Questions about the Brazilian People

1. Are Brazilians a mixed race?

The answer to this question is not simple because the definition of “white” used by Brazilians is not the same as in other countries. 43% of Brazilians identify themselves as “pardos”, the term used in Brazil to define someone of mixed race. Almost half of Brazil’s population identifies itself as white, even though it has close ascents of other races or ethnicities. The miscegenation was very intense in Brazil for cultural reasons (the Portuguese are less adverse to interracial relations than the English, for example) and for practical reasons. The colonization of Brazil was done mainly by single men and these, if they wanted to have a family, their only option would be to choose native or black women.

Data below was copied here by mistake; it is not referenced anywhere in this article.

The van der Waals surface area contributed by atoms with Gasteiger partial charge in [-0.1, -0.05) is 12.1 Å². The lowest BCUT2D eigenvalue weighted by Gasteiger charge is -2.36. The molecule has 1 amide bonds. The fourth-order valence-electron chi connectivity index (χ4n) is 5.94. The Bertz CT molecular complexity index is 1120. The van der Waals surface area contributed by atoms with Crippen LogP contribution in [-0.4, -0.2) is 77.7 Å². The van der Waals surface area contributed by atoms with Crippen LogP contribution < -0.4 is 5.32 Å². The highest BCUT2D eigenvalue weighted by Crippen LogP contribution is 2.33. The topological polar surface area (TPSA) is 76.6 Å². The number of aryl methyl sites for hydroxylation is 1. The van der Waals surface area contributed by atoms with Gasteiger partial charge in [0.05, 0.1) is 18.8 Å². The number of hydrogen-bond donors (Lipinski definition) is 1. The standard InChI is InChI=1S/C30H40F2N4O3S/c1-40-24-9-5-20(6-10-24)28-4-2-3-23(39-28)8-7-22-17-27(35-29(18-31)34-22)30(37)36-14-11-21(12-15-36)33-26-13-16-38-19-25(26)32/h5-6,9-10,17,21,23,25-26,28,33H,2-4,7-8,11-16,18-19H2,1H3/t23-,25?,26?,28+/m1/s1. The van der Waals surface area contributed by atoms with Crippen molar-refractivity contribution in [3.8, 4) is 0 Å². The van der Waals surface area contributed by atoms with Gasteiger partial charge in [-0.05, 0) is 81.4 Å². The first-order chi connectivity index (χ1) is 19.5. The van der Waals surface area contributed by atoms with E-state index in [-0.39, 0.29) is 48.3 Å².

2. Are Brazilians considered Portuguese?

A large part of the Brazilians have Portuguese ancestry but that does not mean that they are Portuguese. However, both have a unique system in the world regarding the recognition of nationalities. The Portuguese living in Brazil have a privileged status that allows them to have access to the same laws, rights and privileges as the rest of Brazilians, except in some cases registered in the Brazilian Constitution that guarantee unique rights for people born in Brazil. In turn, Brazilians who descend from Portuguese can acquire Portuguese nationality very easily, thus having access to all the benefits provided for Portuguese citizens.

3. Are the Brazilians Latino?

No, they’re not. At least according to the most common definition used in the United States to define a Latino. In Europe, Latinos are all those who speak a language that descends from ancient Latin because they were part of the Roman Empire. According to this definition, the Portuguese, the Spaniards, the French, the Italians, and the Romanians are Latinos. According to the American definition of Latino, Latinos are those who live in Central and South America and who speak Spanish. Therefore, Brazilians (who speak Portuguese) are not considered Latinos.

4. Who originally lived in Brazil?